Apparently,  in 1880, a couple named Victor Lawson and Jessie Strong Bradley were married.  They were from Chicago and came to Green Lake for their honeymoon.  He was the founder of the Associated Press and later became the publisher of the Chicago Daily News.  By the time he was 38 years old he was the owner of the newspaper.  In order to escape city life in Chicago, they purchased their first parcel of land in 1888,   Eventually they owned the 1100 acre farm they called Lone Tree Farm.  Jessie was a go getter woman, and she designed and developed roads, stone walls, bridges and many buildings.

Mike searching for the cache.

Today we went back.  There are several geocaches placed in the conference center, and we decided to see if we could find a few.  Geocaching As One of Our Hobbies  It was pretty quiet without many people around so we were able to find some.  Then as we got deeper into the center, we discovered a lot of people doing all kinds of things.  Some were swimming, some were kayaking and boating, some were biking and some were just exploring the place like we were.  While looking for one geocache we came upon an old log cabin.  I got out to take some photos and a lady invited us over.  She showed us around the cabin and gave us a little history lesson.  The cabin was built in 1847.  It was the only building on the grounds that was there when the Lawson's bought the land.

This small one room cabin was the home to seven people.

Backside of the cabin

She showed us inside.  This small little cabin was the home to a couple and their five children. 



The only heat source, but they were living in just one room.

Writing desk in the front room

 The cabin was eventually sold and the new owner put on an addition with the original cabin as the parlor and sleeping rooms, a kitchen and dining area, and a wood shed.

This quilt is set up and everyone who visits is asked to quilt a few stitches.

The lady we spoke with was a volunteer and knew a lot about the area.  She told us how Mrs. Lawson had roads built throughout and had workers build walls along the edge from stones they found on the property.  Soon farmers from the area would pile rocks along the perimeter of the property and Mr. Lawson would buy them.

Roads are lined with rock walls.

They even built a suspension bridge that is solid and standing to this day.  I don't know how it is supported because it spans quite a distance.




The stone suspension bridge.

The photos above are taken from under the bridge.  Here is the road that goes over the top.

Road over the suspension bridge.

There are tons of things I learned today.  The conference center has a big golf course called Lawsonia which many people are familiar with.  It has hotels, cabins to stay in, campsites, boat rentals and access to beautiful Green Lake.  It also has secluded areas as well with lots of woods and prairies.

The prairie was blooming today.


If anyone wants to take an interesting trip, I would recommend the Green Lake Conference Center.  I went to the gift shop and bought a book of the history of the whole area.  Some day I may tell about other things I learned from the volunteer and this book.


Sunday, July 14, 2013

Be Careful Who You Trust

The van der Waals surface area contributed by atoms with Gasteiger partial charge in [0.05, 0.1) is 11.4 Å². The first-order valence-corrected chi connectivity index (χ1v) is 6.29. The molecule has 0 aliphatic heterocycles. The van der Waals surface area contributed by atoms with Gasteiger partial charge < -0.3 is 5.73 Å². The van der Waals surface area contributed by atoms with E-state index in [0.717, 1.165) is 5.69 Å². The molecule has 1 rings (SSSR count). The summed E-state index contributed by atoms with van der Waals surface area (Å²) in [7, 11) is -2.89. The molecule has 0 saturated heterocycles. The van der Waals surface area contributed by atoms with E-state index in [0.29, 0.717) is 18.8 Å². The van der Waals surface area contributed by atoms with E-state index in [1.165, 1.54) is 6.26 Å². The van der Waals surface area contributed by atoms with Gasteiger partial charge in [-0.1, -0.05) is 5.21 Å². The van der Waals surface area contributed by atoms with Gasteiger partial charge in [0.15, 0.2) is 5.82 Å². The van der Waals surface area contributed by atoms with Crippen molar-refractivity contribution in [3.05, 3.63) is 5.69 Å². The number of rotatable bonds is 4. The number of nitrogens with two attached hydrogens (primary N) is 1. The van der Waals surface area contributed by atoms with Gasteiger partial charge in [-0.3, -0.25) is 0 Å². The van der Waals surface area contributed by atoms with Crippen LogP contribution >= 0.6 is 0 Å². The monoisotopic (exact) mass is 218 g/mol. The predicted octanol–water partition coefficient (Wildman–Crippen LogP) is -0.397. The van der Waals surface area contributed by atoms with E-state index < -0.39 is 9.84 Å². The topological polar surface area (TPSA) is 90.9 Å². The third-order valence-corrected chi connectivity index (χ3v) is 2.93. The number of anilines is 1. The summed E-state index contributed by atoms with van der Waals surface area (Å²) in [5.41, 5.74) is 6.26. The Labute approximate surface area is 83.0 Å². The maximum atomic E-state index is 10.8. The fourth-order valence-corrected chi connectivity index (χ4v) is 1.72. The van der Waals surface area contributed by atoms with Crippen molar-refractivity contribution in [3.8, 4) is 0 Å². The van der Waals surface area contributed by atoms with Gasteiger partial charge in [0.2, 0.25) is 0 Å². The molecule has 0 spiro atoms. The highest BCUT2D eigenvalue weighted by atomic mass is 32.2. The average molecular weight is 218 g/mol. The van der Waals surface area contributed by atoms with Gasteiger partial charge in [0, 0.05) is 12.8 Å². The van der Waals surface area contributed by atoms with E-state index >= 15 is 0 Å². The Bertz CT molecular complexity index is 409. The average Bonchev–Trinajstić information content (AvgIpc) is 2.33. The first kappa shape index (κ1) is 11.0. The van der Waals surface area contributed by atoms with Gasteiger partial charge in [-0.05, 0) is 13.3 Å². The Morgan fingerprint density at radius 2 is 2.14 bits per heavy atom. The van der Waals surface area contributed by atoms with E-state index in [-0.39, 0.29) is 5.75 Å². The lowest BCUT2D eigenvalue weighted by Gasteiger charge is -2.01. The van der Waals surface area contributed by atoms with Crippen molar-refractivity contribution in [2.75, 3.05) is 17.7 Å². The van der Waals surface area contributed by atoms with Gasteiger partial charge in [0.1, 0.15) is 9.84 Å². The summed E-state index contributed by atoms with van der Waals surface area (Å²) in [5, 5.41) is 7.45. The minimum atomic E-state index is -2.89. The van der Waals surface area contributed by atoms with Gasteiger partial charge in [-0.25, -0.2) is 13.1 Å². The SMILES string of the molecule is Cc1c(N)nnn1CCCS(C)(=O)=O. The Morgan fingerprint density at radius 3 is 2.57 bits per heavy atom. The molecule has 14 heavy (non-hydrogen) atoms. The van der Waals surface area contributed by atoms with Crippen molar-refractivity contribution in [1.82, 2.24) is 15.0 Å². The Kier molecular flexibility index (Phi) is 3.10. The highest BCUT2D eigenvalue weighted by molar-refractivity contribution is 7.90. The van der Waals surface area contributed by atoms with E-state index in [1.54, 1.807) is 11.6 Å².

We had two rings that needed some repair.  One of them was my husband's turquoise ring.  It was too big and the stone was loose.  This was a replacement ring to one his mother gave him in the early 1970's.  He wore it everyday for thirty five years.  Then one day we were bringing the boat into the landing and as he reached out to grab the rope, off came the ring into Green Lake.  We searched and searched.  Our daughter even went early the next morning and dove into the water to look with a mask and wetsuit.  Of course, it was never found, at least by us.  He didn't want that to happen again to this ring.  The second ring was mine.  I received it after my mother in law passed away.  I wore it for a while but the band was hinged and it broke off.  All I needed was to have it sized and a new band put on.  So just after Christmas, I decided to take them to a jewelry store in Berlin Wisconsin.   They are a store that has been in business for many many years.  The ladies were very nice but said they couldn't repair them in the store, but they would send them to whoever they use for an estimate.  They told me that my ring had two little diamonds missing.  I said I couldn't even see where they were missing, so I didn't need to buy any replacement diamonds.  A few weeks later, I got a phone call.  They said they couldn't make my husband's ring smaller because the turquoise stone would be compromised.  They said they could fix mine and it would cost $600.  I told them I would think about it.  Then the end of January 2013, we attended a children's theater performance that our granddaughter was in.  When we were leaving, we saw there was a store across the street that said Goldsmith.  The store was open and I had the rings in my purse, so we went in.  He was an older gentleman who owned the store.  The store smelled like pipe tobacco.  He put his little eye piece on and said he could easily fix my husband's ring.  Then he sized the ring.  Next he looked at my ring.  He said that there were NOT any diamonds missing, and he could replace the band.  He said he was sorry that it would cost $200 because the price of gold was so high.  I told him to do the work.  Now months have passed and I kind of forgot about the rings.  In June,  we got a call.  The goldsmith asked why we hadn't picked up our rings.  I told him that I had not gotten a call that they were done, and we would come right over.  The store was in Green Lake Wisconsin and was about twelve miles away.  He fixed the turquoise ring for $30 and it fit perfectly.  He told me that mine was a lovely ring, and the band would last for the rest of my life.  He saw I was old so I guess it was a pretty safe statement.  He was old too, so any guarantee he would give wouldn't mean much.  Anyway, the point of my story is that you have to be careful even with well established businesses and that it is good to get a second opinion.  Now we can wear the rings everyday and not worry about losing stones or having them fall off.